Early Tigard, or Tigardville as it was known from 1886 to 1908, was essentially a farming community, and its inhabitants enjoyed numerous pastimes and sports spawned by prosperity. The most visible form of recreation for young men was the Tigardville Baseball Team, whose jerseys were adorned with “Tigardville” in an arc across their chests and worn with short pants and knee-high socks. The Tigardville Baseball Team members were amateurs who played in a league called the Tualatin Valley League. The circuit of cities played were Beaverton, Hillsboro, Verboort, Forest Grove, and Tigardville. The teams competed for an annual Championship Baseball trophy and had local sponsors and fans. This league inspired sportsmanship, athleticism, and civic pride. Baseball had been invented nationally in 1839 by Abner Doubleday in Cooperstown, NY. Each team had nine players, and played on a “diamond” shaped field for nine innings (times at bat). By 1903 a World Series had been established between the American and National Leagues.
The Tigardville team members were local young heroes and came from all walks of life and professions. Baseball emphasized the value of health and exercise and was often associated with community events such as company picnics or groups such as the Boy Scouts. One of the favorite local players was William “Willie” Tigard, the eldest son of Charles Tigard, who had established the Tigardville General Store on Pacific Highway. Willie later drowned while on a trip to Alaska.
Boxing was another favorite local sport, and its outstanding practitioners were the Scheckla Brothers. The Bartholomew and Tekla Scheckla family had migrated to Tigardville in 1881 and purchased land for a farm where Tigard High School is today on Durham Road. The family purchased 40 acres, a part of Solomon Richardson’s donation land claim, and had nine children – Mamie, Frank, Fred, Rose, Gustav, Annie, Joseph, John, and Albert. Around 1900, boxing in America had become a manly sport, with President Theodore Roosevelt advocating its virtues for fitness. The Scheckla brothers practiced boxing, and their rounds were timed as they learned to defend themselves for manly self-protection. Boxing had been a sport since ancient Egypt, Greece, and Rome, and the rules were developed in England, where it was viewed as a gentlemanly sport.
Several words and phrases are associated with boxing and have entered the American vocabulary. ‘Toe the mark’ was an expression that meant that boxers were required to come up to the line scratched in the dirt, which divided the ring to prove they were fit to fight. “To come up to scratch” meant the same thing. The term “stakes” or “high stakes” comes from the posts or stakes placed in the ground to hold the ring ropes, and a bag of money was tied to one of the stakes for the winner of the bout to claim at the fight’s end. If there was no conclusive winner, the stakes were “drawn” from the ground, the ropes taken down, and a “draw” proclaimed, meaning a tied score. The earliest rules were the London Prize Ring rules, and in 1867 the Amateur Athletic Club devised the Queensbury Rules, named after the patronage of the 9th Marquess of Queensbury, which attracted the upper-class English patron. The new rules introduced padded gloves, a round was fixed at three minutes followed by one minute of rest, wrestling was deemed illegal, and a knockdown and out was determined after a fighter was unable to get up after ten seconds. The fighters were evenly matched in skill and weight. At the turn of the 20th Century, American boxers or pugilists came to dominate the sport. The word pugil meant a “boxer” in Latin from the word pugnus “fist” from the Greek word pyx “clenched fist.” Prize fighting meant fighting for monetary gain or reward.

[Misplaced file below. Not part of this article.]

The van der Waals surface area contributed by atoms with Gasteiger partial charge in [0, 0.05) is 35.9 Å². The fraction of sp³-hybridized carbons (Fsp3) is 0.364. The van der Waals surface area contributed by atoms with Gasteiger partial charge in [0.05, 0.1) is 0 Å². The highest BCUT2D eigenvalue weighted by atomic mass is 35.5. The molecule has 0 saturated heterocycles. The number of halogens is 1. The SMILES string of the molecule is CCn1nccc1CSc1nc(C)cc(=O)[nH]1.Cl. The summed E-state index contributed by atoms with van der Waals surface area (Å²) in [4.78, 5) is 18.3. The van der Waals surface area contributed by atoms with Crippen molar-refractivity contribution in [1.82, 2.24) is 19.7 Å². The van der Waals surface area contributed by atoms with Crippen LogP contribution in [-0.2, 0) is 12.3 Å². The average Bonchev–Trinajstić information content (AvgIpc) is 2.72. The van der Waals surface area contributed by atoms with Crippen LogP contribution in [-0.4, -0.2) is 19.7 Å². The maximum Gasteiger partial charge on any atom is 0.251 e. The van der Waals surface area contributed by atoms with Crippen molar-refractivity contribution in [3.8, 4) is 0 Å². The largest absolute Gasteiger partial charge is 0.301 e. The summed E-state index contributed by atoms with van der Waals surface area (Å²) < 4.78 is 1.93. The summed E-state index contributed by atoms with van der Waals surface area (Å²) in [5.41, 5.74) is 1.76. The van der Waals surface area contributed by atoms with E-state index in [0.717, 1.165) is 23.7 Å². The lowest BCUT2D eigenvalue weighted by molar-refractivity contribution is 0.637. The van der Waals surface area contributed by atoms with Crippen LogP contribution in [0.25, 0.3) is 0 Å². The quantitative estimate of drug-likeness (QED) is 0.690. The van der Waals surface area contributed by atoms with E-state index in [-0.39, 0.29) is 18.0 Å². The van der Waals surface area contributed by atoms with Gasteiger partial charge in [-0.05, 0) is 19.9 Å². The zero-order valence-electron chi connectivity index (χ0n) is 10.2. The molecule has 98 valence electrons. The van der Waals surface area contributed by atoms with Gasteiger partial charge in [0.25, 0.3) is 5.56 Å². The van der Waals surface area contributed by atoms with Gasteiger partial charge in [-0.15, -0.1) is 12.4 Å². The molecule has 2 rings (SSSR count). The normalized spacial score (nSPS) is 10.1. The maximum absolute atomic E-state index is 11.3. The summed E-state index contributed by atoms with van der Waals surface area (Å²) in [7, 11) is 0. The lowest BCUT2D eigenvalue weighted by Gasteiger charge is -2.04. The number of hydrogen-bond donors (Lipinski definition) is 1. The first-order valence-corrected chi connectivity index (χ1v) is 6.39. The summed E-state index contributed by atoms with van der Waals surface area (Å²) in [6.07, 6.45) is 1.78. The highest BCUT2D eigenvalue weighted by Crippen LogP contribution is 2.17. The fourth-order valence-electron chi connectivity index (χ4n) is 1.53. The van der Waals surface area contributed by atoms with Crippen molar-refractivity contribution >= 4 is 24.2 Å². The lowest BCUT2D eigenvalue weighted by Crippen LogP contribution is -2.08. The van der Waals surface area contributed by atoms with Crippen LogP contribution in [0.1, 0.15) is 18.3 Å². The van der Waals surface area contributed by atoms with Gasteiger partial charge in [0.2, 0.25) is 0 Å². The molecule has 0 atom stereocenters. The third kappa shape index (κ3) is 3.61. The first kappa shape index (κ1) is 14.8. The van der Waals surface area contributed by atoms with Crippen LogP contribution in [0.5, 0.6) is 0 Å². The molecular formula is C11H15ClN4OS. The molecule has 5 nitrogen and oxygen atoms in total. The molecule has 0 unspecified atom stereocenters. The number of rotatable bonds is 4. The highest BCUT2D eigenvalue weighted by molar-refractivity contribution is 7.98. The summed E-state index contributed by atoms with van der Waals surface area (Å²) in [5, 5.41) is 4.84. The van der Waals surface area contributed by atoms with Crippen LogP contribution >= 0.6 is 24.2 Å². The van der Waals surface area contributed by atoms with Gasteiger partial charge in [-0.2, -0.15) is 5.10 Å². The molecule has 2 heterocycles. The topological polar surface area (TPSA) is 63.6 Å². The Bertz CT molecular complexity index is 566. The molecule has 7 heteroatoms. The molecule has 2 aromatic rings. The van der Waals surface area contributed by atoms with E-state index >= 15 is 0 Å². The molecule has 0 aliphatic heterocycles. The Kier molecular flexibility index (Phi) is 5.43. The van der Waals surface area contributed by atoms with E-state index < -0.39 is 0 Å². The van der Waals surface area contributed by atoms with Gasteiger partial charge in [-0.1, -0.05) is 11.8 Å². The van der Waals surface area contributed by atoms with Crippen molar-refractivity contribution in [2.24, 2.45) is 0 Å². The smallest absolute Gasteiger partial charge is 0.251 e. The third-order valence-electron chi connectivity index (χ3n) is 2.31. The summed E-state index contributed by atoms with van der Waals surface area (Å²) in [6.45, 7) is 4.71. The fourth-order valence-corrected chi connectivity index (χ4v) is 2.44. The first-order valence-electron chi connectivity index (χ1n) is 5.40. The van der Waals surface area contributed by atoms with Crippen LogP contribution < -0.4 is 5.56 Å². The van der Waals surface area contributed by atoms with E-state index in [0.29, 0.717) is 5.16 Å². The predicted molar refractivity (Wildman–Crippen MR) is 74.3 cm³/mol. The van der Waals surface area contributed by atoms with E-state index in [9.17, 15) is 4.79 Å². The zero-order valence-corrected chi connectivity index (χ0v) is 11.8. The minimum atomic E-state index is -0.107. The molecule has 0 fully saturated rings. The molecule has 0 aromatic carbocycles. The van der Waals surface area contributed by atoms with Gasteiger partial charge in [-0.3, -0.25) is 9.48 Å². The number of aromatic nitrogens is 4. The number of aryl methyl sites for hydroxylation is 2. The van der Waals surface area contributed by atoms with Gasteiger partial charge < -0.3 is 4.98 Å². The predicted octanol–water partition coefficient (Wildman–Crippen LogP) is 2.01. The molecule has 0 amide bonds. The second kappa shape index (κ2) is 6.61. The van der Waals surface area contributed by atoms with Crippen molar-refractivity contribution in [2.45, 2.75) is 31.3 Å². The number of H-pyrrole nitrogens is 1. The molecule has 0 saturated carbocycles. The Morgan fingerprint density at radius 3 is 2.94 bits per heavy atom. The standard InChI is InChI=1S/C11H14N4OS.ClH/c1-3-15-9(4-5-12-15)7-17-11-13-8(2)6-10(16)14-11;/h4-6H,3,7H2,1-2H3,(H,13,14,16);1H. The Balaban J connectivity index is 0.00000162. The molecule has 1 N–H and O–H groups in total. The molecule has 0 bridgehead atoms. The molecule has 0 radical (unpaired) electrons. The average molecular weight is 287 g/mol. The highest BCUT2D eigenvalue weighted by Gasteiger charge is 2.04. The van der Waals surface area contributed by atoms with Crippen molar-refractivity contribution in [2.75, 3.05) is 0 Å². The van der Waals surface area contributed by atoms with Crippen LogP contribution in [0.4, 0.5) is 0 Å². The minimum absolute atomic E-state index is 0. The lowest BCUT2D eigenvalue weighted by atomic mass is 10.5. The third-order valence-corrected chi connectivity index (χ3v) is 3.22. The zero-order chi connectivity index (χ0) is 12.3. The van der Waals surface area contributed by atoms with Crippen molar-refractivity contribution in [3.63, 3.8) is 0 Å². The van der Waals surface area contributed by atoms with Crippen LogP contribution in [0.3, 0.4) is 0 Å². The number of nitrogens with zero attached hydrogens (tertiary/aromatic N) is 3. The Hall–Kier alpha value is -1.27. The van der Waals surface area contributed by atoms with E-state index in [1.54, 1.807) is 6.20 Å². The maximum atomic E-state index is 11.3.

Another family sport was bicycling, with all ages participating. The bicycle was developed in 19th-century Europe after a famine and crop failure in 1816, which caused many horses to die off. An alternative form of transportation was sought, and in Germany, Baron Karl von Drais, the “father of the bicycle,” designed his Laufmaschine – a “running machine.” This early bicycle prototype was called a Draisine in English and went on to develop many forms, including the tricycle and the quadricycle. Eventually, cars replaced the bicycle around 1910-1920, and the bicycle became a children’s toy rather than a must-have form of transport.
Youth and adults used the Tualatin River as a recreational site, especially during World War II and the 1950s when floating swimming docks were built by motels along the river for their guests and the public. Roamer’s Rest was a swim park that attracted youth of all ages, and the clean water of the Tualatin became the center of recreational activities. The swimming park was the hub of good clean fun! Sports in early Tigard, just as today, cultivated mind, body, and spirit.
To become a member, volunteer, or for more information about the Tigard Historical Association visit www.tigardhistorical.org.